Chicago Theatre Review
A Musical Resistance Against Racism
The Black Renaissance – Black Emsemble Theatre
Black Ensemble Theater Founder and CEO Jackie Taylor is known for her exciting musical revues and plays, enlightening audiences about a famous recording group or individual artist, a significant era in the recording history of rhythm & blues music, or a specific event taken from African American culture and history. However, what began as a comprehensive and tuneful overview of living in Black Harlem, covering all the social and political influences of that time and place, soon gave way to something more immediate and important.
Ms. Taylor, like many other concerned and conscientious Americans, was shocked and troubled by the hateful and backward direction our society seems to be headed. This negative, tragic and deadly attitude, while never perfect, has snowballed even more since the 2016 election. She decided to table the writing of her more lighthearted Fall musical revue in favor of addressing a national disaster of renewed racism in a far different production.
Assembling a baker’s dozen of talented actor/singer/dancers, Jackie Taylor presents a panoramic view of the continual fight for freedom that’s always been part of Black History. Focusing on the continual need for rebirth, the very definition of the word Renaissance, she depicts, through song, dance, dialogue and projected illustrations the background of the African American Experience, from the early days of slavery to today’s unsettling societal issues. Ms. Taylor doesn’t simply focus on Black heroes but also gives credit to the movers and shakers of other ethnic origins.
Jackie Taylor has developed an original script that, although sometimes a little repetitive, is filled with an earnest message for today. It begs us to remember that racism must be resisted, especially as it seems to escalate under the current administration. She doesn’t simply place the blame on a single race, but lays the liability with everyone. The goal throughout this tuneful and emotionally charged history lesson is to motivate theatergoers to go out and help create a better world where racism no longer exists.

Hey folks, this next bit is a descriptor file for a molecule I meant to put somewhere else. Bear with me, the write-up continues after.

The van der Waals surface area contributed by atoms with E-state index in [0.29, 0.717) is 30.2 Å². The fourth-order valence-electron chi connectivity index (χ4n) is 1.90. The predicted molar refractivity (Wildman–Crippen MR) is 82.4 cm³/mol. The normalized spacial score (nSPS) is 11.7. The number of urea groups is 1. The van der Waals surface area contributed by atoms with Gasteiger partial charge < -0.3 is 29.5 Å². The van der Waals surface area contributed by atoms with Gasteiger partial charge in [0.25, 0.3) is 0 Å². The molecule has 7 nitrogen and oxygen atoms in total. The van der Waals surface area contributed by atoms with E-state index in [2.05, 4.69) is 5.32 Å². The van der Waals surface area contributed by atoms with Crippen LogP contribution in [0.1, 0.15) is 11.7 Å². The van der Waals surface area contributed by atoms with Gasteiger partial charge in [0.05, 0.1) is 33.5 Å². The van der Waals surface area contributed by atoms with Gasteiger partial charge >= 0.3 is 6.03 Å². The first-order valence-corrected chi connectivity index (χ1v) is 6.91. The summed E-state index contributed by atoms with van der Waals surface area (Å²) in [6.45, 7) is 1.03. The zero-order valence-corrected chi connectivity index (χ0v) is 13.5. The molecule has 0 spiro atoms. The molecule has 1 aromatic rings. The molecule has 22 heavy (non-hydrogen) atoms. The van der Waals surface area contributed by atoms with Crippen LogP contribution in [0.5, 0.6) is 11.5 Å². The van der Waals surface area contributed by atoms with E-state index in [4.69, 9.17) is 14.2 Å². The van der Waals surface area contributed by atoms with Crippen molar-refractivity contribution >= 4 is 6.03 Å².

The production features 10 original and moving songs by Ms. Taylor, including “The Color of Your Mind,” “Break It Down,” “The Slave Syndrome Blues,” “465 Years” and “Let’s Go Down to the River.” Familiar spirituals, like “Oh, Freedom” and “We Shall Overcome/The Earth Will Be Done” come with renewed meaning as they make their way into this enthusiastic and well-sung production. Performers who stand out vocally include respected performer, gentleman and octogenarian Wendell Jackson, the always glorious Rhonda Preston, and the talented Dwight Neal, Lekeya Shearrill, Levi Stewart, Jr., Janaah Coates and Rueben D. Echoles (who also choreographs this production with remarkably inventive dance moves).
The set for this production is simply a series of stepped platforms, bookended by a collection of unadorned flats, upon which Aaron Quick’s historical illustrations can be easily projected. As with every BET production, four talented, live musicians, this time housed above the audience, and under the guidance of percussionist Robert Reddrick, include Adam Sherrod on piano, Mark Miller on bass and Gary Baker on guitar. Ruthanne Swanson’s costumes are equally basic, but effective. She clothes her cast in black and gray for the first act and in a variety of colored shirts, ties, vests and blouses for the second half of the show. The effect is a spartan look that helps focus on the words, movements and music of Jackie Taylor’s work.
And this production is, indeed, a worthwhile experience. While more educational and inspiring than simply entertaining, Jackie Taylor’s “The Black Renaissance” is a thoughtful, stimulating reminder of how far this country’s come through centuries of racial relations, but of how far backwards we seem to be currently headed. It’s never too late to rectify this dreadful situation and this heartfelt musical revue is just what we need today.
Reviewed by Colin Douglas
Presented October 14-November 19 by Black Ensemble Theater, 4450 N. Clark Street, Chicago.
Tickets are available in person at the BET box office, by calling 773-769-4451 or by going to www.blackensemble.org.
Additional information about this and other area productions can be found by visiting www.theatreinchicago.com.